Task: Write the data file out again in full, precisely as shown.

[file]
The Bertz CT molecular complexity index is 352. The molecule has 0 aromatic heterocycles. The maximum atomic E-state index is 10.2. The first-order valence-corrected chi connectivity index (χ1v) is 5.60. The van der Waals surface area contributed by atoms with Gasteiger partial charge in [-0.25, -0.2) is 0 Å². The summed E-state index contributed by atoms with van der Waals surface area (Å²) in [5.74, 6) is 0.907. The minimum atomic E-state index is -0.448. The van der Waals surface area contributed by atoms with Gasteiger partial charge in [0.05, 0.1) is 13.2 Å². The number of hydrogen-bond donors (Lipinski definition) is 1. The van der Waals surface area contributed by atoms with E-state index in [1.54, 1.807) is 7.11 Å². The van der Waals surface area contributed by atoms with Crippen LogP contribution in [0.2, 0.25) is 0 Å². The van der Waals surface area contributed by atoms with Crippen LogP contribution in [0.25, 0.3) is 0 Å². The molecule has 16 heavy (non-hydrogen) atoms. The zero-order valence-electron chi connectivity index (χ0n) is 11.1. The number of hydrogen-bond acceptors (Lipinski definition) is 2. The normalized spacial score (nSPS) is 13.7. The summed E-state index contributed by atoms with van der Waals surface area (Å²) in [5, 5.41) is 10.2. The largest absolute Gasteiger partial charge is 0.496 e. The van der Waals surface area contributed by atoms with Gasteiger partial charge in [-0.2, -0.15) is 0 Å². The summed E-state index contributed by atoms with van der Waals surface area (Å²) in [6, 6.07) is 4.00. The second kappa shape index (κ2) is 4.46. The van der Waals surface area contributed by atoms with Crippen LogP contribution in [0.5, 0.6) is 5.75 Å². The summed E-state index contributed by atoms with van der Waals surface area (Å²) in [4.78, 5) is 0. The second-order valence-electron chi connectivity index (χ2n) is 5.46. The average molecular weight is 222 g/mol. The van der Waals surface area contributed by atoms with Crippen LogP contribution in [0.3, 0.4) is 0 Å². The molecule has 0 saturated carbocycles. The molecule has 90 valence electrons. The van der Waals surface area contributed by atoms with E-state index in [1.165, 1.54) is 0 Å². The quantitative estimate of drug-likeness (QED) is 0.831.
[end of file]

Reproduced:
The Bertz CT molecular complexity index is 352. The molecule has 0 aromatic heterocycles. The maximum atomic E-state index is 10.2. The first-order valence-corrected chi connectivity index (χ1v) is 5.60. The van der Waals surface area contributed by atoms with Gasteiger partial charge in [-0.25, -0.2) is 0 Å². The summed E-state index contributed by atoms with van der Waals surface area (Å²) in [5.74, 6) is 0.907. The minimum atomic E-state index is -0.448. The van der Waals surface area contributed by atoms with Gasteiger partial charge in [0.05, 0.1) is 13.2 Å². The number of hydrogen-bond donors (Lipinski definition) is 1. The van der Waals surface area contributed by atoms with E-state index in [1.54, 1.807) is 7.11 Å². The van der Waals surface area contributed by atoms with Crippen LogP contribution in [0.2, 0.25) is 0 Å². The van der Waals surface area contributed by atoms with Crippen LogP contribution in [0.25, 0.3) is 0 Å². The molecule has 16 heavy (non-hydrogen) atoms. The zero-order valence-electron chi connectivity index (χ0n) is 11.1. The number of hydrogen-bond acceptors (Lipinski definition) is 2. The normalized spacial score (nSPS) is 13.7. The summed E-state index contributed by atoms with van der Waals surface area (Å²) in [5, 5.41) is 10.2. The largest absolute Gasteiger partial charge is 0.496 e. The van der Waals surface area contributed by atoms with Gasteiger partial charge in [-0.2, -0.15) is 0 Å². The summed E-state index contributed by atoms with van der Waals surface area (Å²) in [6, 6.07) is 4.00. The second kappa shape index (κ2) is 4.46. The van der Waals surface area contributed by atoms with Crippen LogP contribution in [0.5, 0.6) is 5.75 Å². The summed E-state index contributed by atoms with van der Waals surface area (Å²) in [4.78, 5) is 0. The second-order valence-electron chi connectivity index (χ2n) is 5.46. The average molecular weight is 222 g/mol. The van der Waals surface area contributed by atoms with Crippen LogP contribution in [0.3, 0.4) is 0 Å². The molecule has 0 saturated carbocycles. The molecule has 90 valence electrons. The van der Waals surface area contributed by atoms with E-state index in [1.165, 1.54) is 0 Å². The quantitative estimate of drug-likeness (QED) is 0.831.